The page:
Latina Coalition is building the next generation of Silicon Valley leaders
The Silicon Valley Latina Coalition entered Tina Oliva’s life at just the right time.
A recent UC San Diego graduate in 2019, Oliva heard about her Engaged Latina Leadership Activist, or ELLA, program and quickly realized that it gave her a sense of belonging that she had missed since college.
“It was something I didn’t even know I was looking for,” said Oliva, 25. “The program provided a great community, a community that looked like me, other Latinas who were professional. I had never been a part of anything. I’ve never had Latino models.
The Engaged Latina Leadership Activist program began in 2007 with Rachel Camacho, a higher education activist who was then a board member of the Latina Coalition. She saw young Latinas in the organization looking for opportunities to develop their leadership potential and helped build the program the following year, starting small but growing into a program that has served over 170. Bay Area women aged 19 to 29.
The Latina Coalition is seeking $ 25,000 from Wish Book readers to support scholarships for ELLA applicants. For every $ 1,000 raised, an ELLA candidate could participate in the leadership program for free.
Gabriela Chavez-Lopez was part of that first ELLA cohort in 2008 and was hired earlier this year as the first executive director of the Latina Coalition of Silicon Valley, which has been in existence as a volunteer program since its inception in 1999. As Oliva’s experience, the ELLA program opened doors for her and allowed her to take into account many issues, which she realized was not the case when she was a student at the University of Santa Clara.
Perhaps more importantly, it made her part of a network that continues to support her even today. “I have mentors who still call me to this day and who are strong advocates for me,” she said. “These are relationships that I developed over 15 years.”
A driving force behind the program from the start has been closing the pay gap for Latinas, said Chavez-Lopez, noting that the ELLA program was created in part to engage professional women in this conversation early in their careers. .
In 2019, California Latinas were paid an average of 42 cents for every dollar earned by white men, and the gap is even more pronounced in Silicon Valley, where the ratio is 33.5 cents for every dollar. The Latina Coalition’s ELLA program strives to instill fellowship, leadership and civic engagement, she said, while also giving them the tools to defend themselves in the workplace.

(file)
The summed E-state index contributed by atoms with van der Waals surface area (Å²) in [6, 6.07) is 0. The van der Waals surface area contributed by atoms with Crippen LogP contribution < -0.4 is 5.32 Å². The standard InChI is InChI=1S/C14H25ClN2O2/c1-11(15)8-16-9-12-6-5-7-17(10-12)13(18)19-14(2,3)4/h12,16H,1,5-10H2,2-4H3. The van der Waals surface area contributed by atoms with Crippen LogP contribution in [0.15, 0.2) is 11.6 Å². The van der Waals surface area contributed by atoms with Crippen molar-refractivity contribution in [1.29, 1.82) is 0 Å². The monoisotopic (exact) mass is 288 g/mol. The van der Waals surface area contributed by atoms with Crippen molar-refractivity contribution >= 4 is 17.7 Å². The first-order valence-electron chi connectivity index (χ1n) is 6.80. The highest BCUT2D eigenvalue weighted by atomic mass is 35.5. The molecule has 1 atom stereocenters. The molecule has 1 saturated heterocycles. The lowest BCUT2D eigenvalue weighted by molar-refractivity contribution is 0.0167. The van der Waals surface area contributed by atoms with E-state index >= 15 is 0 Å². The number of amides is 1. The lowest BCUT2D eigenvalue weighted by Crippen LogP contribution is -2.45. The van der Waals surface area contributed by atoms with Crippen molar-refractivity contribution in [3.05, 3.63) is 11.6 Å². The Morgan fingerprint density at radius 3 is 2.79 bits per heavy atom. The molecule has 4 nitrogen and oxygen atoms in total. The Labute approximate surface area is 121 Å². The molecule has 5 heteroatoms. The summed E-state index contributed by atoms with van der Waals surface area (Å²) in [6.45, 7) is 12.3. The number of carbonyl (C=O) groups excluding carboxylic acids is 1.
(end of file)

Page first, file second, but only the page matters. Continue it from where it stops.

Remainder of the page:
These skills have proven to be very important to Oliva, who started the ELLA program in early 2020 and quickly saw her world rocked by the COVID-19 pandemic. His cohort only met in person twice before stay-at-home orders forced the program to go virtual. She was also fired from her job and lost her apartment.
The ELLA program “was the only happiness I could sign up with,” she said. “It was still a very inspiring time. There was so much hope.
She worked on the campaign for Measure E, a property tax measure to support affordable housing, and volunteered with several nonprofit organizations, making connections that led to her being hired by the Mission Asset Fund, where she works in San Jose with undocumented and immigrant communities to provide financial assistance. And, she proudly points out, an ELLA workshop she attended gave her the confidence to negotiate her compensation for more than was originally offered to her.
“I’ve always been so grateful to have a job, I didn’t know you could negotiate your salary,” she said. “Now I always push everyone to negotiate, especially my Latina family members. “
She is also giving back to the Latina Coalition, joining the committee to help the 2021 cohort, which has also met this year virtually. She said it was great to mentor young women like her and help them in their professional development.
For Chavez-Lopez, success stories like Tina Oliva’s are not just personal victories, but show how the ELLA program can benefit the valley as a whole.
“I think we’re multipliers in how we give back,” she said. “These are women who care about their community who come here to learn how they can continue to help their community. And once you’ve given them the resources, they do it. We pay it in advance.
THE WISH BOOK SERIES
The Wish Book is an annual series of The Mercury News that invites readers to help their neighbors.
Donations will be used to support scholarships for the Engaged Latina Leadership Activists (ELLA) program – which is part of the Latino Coalition of Silicon Valley. For every $ 1,000 raised, one young adult ELLA candidate will be able to participate in leadership training free of charge. Objective: $ 25,000.
HOW TO GIVE
Donate at wishbook.mercurynews.com or send the coupon by mail.
Read more Wish Book stories, view photos and videos at wishbook.mercurynews.com.